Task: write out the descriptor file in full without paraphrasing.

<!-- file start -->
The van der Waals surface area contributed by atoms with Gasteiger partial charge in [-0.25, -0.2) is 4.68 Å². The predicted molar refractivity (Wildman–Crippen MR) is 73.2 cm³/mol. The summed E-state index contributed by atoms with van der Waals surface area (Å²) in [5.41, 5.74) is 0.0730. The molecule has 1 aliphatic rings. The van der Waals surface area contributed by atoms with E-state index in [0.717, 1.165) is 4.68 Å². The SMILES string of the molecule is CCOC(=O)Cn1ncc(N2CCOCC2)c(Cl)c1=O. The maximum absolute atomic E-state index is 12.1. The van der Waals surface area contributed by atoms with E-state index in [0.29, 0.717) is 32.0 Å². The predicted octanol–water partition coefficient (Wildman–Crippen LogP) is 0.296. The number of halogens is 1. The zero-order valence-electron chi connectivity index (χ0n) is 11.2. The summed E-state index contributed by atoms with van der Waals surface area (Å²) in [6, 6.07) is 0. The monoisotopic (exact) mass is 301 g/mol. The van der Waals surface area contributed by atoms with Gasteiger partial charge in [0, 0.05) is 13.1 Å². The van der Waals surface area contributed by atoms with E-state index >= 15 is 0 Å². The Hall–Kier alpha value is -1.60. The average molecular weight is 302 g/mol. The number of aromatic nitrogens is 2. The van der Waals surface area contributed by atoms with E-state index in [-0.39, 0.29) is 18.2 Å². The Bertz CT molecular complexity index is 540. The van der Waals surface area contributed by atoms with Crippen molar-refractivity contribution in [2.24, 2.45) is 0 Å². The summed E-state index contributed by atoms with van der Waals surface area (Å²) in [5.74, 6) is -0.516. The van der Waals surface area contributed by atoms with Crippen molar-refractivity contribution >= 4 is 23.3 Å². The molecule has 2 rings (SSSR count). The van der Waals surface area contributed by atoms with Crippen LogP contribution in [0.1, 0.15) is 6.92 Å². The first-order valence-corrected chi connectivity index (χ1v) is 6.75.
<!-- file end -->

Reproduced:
The van der Waals surface area contributed by atoms with Gasteiger partial charge in [-0.25, -0.2) is 4.68 Å². The predicted molar refractivity (Wildman–Crippen MR) is 73.2 cm³/mol. The summed E-state index contributed by atoms with van der Waals surface area (Å²) in [5.41, 5.74) is 0.0730. The molecule has 1 aliphatic rings. The van der Waals surface area contributed by atoms with E-state index in [0.717, 1.165) is 4.68 Å². The SMILES string of the molecule is CCOC(=O)Cn1ncc(N2CCOCC2)c(Cl)c1=O. The maximum absolute atomic E-state index is 12.1. The van der Waals surface area contributed by atoms with E-state index in [0.29, 0.717) is 32.0 Å². The predicted octanol–water partition coefficient (Wildman–Crippen LogP) is 0.296. The number of halogens is 1. The zero-order valence-electron chi connectivity index (χ0n) is 11.2. The summed E-state index contributed by atoms with van der Waals surface area (Å²) in [6, 6.07) is 0. The monoisotopic (exact) mass is 301 g/mol. The van der Waals surface area contributed by atoms with Gasteiger partial charge in [0, 0.05) is 13.1 Å². The van der Waals surface area contributed by atoms with E-state index >= 15 is 0 Å². The Hall–Kier alpha value is -1.60. The average molecular weight is 302 g/mol. The number of aromatic nitrogens is 2. The van der Waals surface area contributed by atoms with E-state index in [-0.39, 0.29) is 18.2 Å². The Bertz CT molecular complexity index is 540. The van der Waals surface area contributed by atoms with Crippen molar-refractivity contribution in [2.24, 2.45) is 0 Å². The summed E-state index contributed by atoms with van der Waals surface area (Å²) in [5.74, 6) is -0.516. The van der Waals surface area contributed by atoms with Crippen molar-refractivity contribution >= 4 is 23.3 Å². The molecule has 2 rings (SSSR count). The van der Waals surface area contributed by atoms with Crippen LogP contribution in [0.1, 0.15) is 6.92 Å². The first-order valence-corrected chi connectivity index (χ1v) is 6.75.